The Restless Girls

The Restless Girls

The Restless Girls









The Restless Girls

Jessie Burton

Angela Barrett

Bloomsbury, 2018

160pp., hbk., RRP $A27.99



For her twelve daughters, Queen Laurelia’s death in a motor car accident is a disaster beyond losing a mother. Their father, King Alberto, cannot bear the idea of the princesses ever being in danger and decides his daughters must be kept safe at all costs. Each girl – Frida, Polina, lorna, Ariosta, Chessa, Bellina, Vita, Mariella, Delilah, Flora, Emelia  and the youngest, Agnes – has her own special talents and interests, talents and interests that had been encouraged by their mother but of which King Alberto knew nothing.  To him, girls were of little value, useful for getting married and bringing further wealth to his kingdom of Kalia and so as they grew up, he knew nothing about rearing girls and certainly didn’t approve of them being educated – “a girl may as well have been a sunflower or a trumpet”. So deep in grief at his wife’s death and afraid his daughters will suffer a similar fate because their mother had encouraged their independence and freedom, he removes all the things they love – their lessons, their possessions and, most importantly, their freedom. When Princess Frida defies him, as in the traditional tale of The Twelve Dancing Princesses from the Brothers Grimm that the story mirrors, the girls are locked in a small room where they spend all their days and nights, except for one hour a day in the garden “to stretch their legs”.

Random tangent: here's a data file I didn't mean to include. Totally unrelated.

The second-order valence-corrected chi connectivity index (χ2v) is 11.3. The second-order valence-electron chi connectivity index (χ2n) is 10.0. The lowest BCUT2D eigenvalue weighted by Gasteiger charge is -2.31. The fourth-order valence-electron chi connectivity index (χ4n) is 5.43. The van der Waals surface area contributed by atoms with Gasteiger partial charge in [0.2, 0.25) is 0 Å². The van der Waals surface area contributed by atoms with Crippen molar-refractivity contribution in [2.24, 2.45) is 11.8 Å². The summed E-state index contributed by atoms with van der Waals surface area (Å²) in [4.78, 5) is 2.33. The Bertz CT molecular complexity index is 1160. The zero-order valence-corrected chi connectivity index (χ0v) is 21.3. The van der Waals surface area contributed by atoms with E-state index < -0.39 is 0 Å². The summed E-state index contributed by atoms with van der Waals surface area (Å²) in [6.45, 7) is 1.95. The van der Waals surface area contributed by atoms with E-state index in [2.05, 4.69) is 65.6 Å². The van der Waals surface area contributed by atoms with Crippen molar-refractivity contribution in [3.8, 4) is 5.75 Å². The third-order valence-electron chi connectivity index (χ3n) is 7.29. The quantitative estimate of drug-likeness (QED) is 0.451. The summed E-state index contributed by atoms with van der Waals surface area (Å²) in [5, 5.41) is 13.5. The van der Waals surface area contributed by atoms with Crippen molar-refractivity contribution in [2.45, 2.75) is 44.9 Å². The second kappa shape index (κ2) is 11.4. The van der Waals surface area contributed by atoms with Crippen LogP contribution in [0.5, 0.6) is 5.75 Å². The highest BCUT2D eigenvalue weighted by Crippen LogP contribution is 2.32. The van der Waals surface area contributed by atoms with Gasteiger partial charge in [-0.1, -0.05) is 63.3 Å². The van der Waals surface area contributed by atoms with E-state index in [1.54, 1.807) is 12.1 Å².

When they find an escape from their cell-like room, sneaking off through a hidden door to a different world 503 steps down underneath the palace, life becomes a bit more bearable but Frida is made aware that there is always a price to pay for such freedom.  And, just as in the original, it is the girls’ worn out dancing shoes that give them away and Frida finds she has to use all her intelligence and ingenuity to keep her sisters safe and eventually free them…

This is a modern day version of that old German tale and by expanding on it, describing the settings, giving the girls personalities and emotions,  breathing life into characters that are usually one-dimensional, although it is somewhat disappointing that when the pilot arrives to try to solve the mystery of the worn out dancing shoes, that each is struck by his looks at first.

This is a story for independent readers who like a bit of meat in their fairy tales, while setting up the question, “Is freedom free?


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